It is definitely an intense period of writing when I'm working on multiple projects.
Can you keep it up?
Well, the ink is just drying on a two-book contract I signed with the University of Kentucky Press to do two cocktail books. I'm working on “The Whiskey Sour” right now, and right after that's done, I'm doing a second cocktail book that involves multiple spirits.
I hadn't planned to jump right in on another book project, as I'm still promoting my ALDI book and my “Wisconsin Cocktails” book, but like I said, when a book-writing adventure presents itself, I never turn it down. I never know what I might learn or what interesting rabbit holes I might discover and then go through.
Born in Brooklyn, N.Y., where he lived until he was 17, Bobby received his BA-Mass Communications from UWM in 1989 and has lived in Walker's Point, Bay View, Enderis Park, South Milwaukee and on the East Side.
He has published three non-fiction books in Italy – including one about an event in Milwaukee history, which was published in the U.S. in autumn 2010. Four more books, all about Milwaukee, have been published by The History Press.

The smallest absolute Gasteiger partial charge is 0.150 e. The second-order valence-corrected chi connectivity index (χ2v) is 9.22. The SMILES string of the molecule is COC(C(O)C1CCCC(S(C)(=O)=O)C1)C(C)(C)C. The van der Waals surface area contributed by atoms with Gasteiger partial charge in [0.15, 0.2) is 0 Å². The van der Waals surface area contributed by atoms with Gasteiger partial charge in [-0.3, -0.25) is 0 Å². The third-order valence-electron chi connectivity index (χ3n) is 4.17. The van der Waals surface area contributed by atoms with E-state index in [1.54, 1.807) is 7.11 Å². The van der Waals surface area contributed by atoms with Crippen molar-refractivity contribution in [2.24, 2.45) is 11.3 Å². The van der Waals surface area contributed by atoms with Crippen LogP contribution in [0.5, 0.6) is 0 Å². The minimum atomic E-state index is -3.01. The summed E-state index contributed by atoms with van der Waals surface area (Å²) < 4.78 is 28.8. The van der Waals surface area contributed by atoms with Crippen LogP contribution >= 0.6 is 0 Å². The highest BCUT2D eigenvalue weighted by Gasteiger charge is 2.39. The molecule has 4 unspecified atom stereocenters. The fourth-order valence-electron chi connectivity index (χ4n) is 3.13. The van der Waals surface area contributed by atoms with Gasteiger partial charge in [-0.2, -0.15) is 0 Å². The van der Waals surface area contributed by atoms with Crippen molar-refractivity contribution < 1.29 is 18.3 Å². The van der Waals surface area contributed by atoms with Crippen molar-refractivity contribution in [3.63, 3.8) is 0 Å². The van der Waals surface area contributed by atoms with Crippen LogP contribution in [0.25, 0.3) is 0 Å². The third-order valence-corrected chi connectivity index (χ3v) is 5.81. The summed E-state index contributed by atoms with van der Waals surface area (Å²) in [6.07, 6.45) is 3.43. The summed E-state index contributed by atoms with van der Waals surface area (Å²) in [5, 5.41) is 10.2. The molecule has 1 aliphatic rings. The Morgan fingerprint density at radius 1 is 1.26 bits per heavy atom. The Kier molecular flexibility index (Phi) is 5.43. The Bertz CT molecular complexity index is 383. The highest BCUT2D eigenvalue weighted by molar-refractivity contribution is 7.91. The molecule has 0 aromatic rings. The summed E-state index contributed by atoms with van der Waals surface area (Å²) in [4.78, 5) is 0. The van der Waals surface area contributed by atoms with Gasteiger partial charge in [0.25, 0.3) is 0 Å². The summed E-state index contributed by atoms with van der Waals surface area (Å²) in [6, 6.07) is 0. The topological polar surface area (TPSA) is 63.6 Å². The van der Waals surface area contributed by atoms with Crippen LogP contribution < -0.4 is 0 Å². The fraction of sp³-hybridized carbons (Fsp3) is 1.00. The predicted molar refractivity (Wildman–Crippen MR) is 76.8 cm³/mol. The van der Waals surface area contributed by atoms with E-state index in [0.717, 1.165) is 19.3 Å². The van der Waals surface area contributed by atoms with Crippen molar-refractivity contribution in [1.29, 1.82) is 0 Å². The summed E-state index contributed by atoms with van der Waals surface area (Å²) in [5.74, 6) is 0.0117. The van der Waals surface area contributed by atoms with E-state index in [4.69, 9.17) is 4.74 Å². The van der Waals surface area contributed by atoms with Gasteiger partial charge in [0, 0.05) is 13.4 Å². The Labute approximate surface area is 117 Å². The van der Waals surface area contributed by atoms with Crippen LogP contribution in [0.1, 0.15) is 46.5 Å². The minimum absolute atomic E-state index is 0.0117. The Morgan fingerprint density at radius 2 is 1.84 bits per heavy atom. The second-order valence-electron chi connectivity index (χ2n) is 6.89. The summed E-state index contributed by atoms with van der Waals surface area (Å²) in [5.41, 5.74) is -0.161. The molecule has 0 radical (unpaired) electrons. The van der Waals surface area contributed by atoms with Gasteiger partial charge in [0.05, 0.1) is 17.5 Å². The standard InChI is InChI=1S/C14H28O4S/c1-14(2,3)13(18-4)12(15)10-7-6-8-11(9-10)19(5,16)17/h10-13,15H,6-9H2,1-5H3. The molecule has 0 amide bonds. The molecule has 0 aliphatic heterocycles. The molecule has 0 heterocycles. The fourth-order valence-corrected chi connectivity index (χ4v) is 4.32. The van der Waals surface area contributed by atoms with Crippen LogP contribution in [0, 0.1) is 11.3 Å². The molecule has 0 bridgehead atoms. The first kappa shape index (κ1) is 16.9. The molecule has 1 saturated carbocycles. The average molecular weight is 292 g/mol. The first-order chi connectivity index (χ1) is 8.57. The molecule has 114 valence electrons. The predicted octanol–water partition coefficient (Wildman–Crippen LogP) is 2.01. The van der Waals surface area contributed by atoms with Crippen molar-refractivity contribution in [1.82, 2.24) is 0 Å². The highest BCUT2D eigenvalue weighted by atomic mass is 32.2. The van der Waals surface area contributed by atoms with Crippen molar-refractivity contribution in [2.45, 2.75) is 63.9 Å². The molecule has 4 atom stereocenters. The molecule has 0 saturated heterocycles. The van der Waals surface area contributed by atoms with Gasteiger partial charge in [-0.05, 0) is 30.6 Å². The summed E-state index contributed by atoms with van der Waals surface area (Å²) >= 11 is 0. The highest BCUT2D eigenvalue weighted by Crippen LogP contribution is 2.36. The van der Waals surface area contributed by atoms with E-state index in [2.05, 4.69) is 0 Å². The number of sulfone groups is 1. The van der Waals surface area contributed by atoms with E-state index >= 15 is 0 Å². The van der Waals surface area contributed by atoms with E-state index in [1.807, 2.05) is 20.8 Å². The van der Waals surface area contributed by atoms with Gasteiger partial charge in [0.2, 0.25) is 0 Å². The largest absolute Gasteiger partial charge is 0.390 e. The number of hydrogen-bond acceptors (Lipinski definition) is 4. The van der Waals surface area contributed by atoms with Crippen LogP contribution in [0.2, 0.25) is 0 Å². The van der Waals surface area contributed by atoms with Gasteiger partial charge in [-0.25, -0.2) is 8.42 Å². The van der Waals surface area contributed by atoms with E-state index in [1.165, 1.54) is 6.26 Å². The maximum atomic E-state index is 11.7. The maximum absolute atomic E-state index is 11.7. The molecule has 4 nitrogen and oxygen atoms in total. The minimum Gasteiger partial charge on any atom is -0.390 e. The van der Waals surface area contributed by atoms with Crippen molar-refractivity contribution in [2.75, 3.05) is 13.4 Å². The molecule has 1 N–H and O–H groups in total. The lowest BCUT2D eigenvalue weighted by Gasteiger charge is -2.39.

With his most recent band, The Yell Leaders, Bobby released four LPs and had a songs featured in episodes of TV's "Party of Five" and "Dawson's Creek," and films in Japan, South America and the U.S. The Yell Leaders were named the best unsigned band in their region by VH-1 as part of its Rock Across America 1998 Tour. Most recently, the band contributed tracks to a UK vinyl/CD tribute to the Redskins and collaborated on a track with Italian novelist Enrico Remmert.
He's produced three installments of the "OMCD" series of local music compilations for OnMilwaukee.com and in 2007 produced a CD of Italian music and poetry.
In 2005, he was awarded the City of Asti's (Italy) Journalism Prize for his work focusing on that area. He has also won awards from the Milwaukee Press Club.
He can be heard weekly on 88Nine Radio Milwaukee talking about his "Urban Spelunking" series of stories.